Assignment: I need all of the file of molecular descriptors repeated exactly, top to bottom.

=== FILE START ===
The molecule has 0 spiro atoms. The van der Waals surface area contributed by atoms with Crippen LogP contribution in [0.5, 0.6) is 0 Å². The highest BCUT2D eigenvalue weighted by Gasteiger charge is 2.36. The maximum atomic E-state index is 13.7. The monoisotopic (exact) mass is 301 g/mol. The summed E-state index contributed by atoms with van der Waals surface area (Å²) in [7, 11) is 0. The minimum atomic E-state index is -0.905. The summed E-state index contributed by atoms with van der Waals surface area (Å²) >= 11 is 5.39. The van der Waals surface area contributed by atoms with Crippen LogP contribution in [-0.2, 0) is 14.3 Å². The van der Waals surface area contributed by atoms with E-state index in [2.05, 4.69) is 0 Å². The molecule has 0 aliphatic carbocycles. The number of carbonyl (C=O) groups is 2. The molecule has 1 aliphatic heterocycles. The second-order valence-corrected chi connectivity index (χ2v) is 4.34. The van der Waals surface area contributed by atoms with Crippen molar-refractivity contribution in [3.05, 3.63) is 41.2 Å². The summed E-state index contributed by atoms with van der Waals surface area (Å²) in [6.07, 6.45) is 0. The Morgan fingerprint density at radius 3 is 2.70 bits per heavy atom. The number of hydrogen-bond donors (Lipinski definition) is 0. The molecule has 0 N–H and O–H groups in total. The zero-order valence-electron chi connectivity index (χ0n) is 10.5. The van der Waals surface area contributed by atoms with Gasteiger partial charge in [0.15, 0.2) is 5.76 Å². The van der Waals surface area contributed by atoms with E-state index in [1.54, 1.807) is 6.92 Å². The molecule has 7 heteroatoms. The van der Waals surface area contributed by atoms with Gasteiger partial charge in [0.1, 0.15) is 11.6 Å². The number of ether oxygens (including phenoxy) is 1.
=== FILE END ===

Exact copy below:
The molecule has 0 spiro atoms. The van der Waals surface area contributed by atoms with Crippen LogP contribution in [0.5, 0.6) is 0 Å². The highest BCUT2D eigenvalue weighted by Gasteiger charge is 2.36. The maximum atomic E-state index is 13.7. The monoisotopic (exact) mass is 301 g/mol. The summed E-state index contributed by atoms with van der Waals surface area (Å²) in [7, 11) is 0. The minimum atomic E-state index is -0.905. The summed E-state index contributed by atoms with van der Waals surface area (Å²) >= 11 is 5.39. The van der Waals surface area contributed by atoms with Crippen LogP contribution in [-0.2, 0) is 14.3 Å². The van der Waals surface area contributed by atoms with E-state index in [2.05, 4.69) is 0 Å². The molecule has 0 aliphatic carbocycles. The number of carbonyl (C=O) groups is 2. The molecule has 1 aliphatic heterocycles. The second-order valence-corrected chi connectivity index (χ2v) is 4.34. The van der Waals surface area contributed by atoms with Crippen molar-refractivity contribution in [3.05, 3.63) is 41.2 Å². The summed E-state index contributed by atoms with van der Waals surface area (Å²) in [6.07, 6.45) is 0. The Morgan fingerprint density at radius 3 is 2.70 bits per heavy atom. The number of hydrogen-bond donors (Lipinski definition) is 0. The molecule has 0 N–H and O–H groups in total. The zero-order valence-electron chi connectivity index (χ0n) is 10.5. The van der Waals surface area contributed by atoms with Gasteiger partial charge in [0.15, 0.2) is 5.76 Å². The van der Waals surface area contributed by atoms with E-state index in [1.54, 1.807) is 6.92 Å². The molecule has 7 heteroatoms. The van der Waals surface area contributed by atoms with Gasteiger partial charge in [0.1, 0.15) is 11.6 Å². The number of ether oxygens (including phenoxy) is 1.